• Purchase a fire extinguisher to keep in the kitchen. Contact the local fire department to take training on the proper use of extinguishers.
  • Always check the kitchen before going to bed or leaving the home to make sure all stoves, ovens, and small appliances are turned off.
  • Install a smoke alarm near the kitchen, on each level of the home, near sleeping areas, and inside and outside bedrooms. Use the test button to check it each month. Replace all batteries at least once a year.

Another helpful step is to download the Red Cross First Aid app which puts expert advice for everyday emergencies in someone’s hand. Available for iPhone and Android devices, the official Red Cross First Aid app gives instant access to the information needed to handle the most common first aid emergencies. With videos, interactive quizzes and simple step-by-step advice it’s never been easier to know first aid.

House fires are the worst disaster threat to families in the United States. To learn how to prevent a fire in the home and how to keep members of the household safe, people can download The Red Cross Fire Prevention and Safety Checklist.

About the American Red Cross:

The American Red Cross shelters, feeds and provides emotional support to victims of disasters; supplies about 40 percent of the nation’s blood; teaches skills that save lives; provides international humanitarian aid; and supports military members and their families. The Red Cross is a not-for-profit organization that depends on volunteers and the generosity of the American public to perform its mission. For more information, please visit redcross.org or join our blog at http://blog.redcross.org.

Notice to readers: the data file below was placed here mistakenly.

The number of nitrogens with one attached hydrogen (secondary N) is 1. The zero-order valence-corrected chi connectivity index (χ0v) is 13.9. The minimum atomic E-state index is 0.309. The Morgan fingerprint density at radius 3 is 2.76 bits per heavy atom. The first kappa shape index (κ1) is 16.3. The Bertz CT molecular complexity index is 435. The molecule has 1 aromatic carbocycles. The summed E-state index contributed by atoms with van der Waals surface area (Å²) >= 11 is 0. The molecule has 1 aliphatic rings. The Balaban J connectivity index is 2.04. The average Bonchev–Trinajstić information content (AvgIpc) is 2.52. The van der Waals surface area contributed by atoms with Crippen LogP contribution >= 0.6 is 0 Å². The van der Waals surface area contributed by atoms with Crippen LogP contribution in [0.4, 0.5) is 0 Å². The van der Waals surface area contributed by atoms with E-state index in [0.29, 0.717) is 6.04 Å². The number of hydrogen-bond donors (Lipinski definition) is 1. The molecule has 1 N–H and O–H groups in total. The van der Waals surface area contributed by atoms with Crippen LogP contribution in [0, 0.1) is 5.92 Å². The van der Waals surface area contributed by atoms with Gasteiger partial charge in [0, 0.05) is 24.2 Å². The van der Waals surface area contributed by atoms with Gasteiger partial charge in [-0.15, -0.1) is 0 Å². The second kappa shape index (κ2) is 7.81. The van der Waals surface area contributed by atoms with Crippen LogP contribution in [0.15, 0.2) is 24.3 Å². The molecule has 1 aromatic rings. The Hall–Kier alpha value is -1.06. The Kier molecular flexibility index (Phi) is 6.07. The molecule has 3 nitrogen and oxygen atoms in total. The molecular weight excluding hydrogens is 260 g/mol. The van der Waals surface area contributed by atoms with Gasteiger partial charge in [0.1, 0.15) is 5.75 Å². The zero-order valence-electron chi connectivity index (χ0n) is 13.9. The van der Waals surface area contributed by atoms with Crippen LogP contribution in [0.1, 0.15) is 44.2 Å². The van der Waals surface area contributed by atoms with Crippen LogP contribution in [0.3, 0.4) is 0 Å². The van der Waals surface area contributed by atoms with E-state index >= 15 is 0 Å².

Fall Celebration of Support Year End Highlight Video!

Superstorm Sandy Response 11-16-2012

Lambeau Field blood drive collects 328 pints

Written b Charles Davis  Press-Gazette

Sarah Kerbel, with her 5 month old son, Efrem.

Sarah Kerbel has never donated blood but is thankful others did.

That’s because during her first pregnancy she developed HELLP syndrome, a life-threatening condition that impacts pregnant women, usually during the third trimester. Kerbel required two units of platelets after her son was born eight weeks premature on June 17.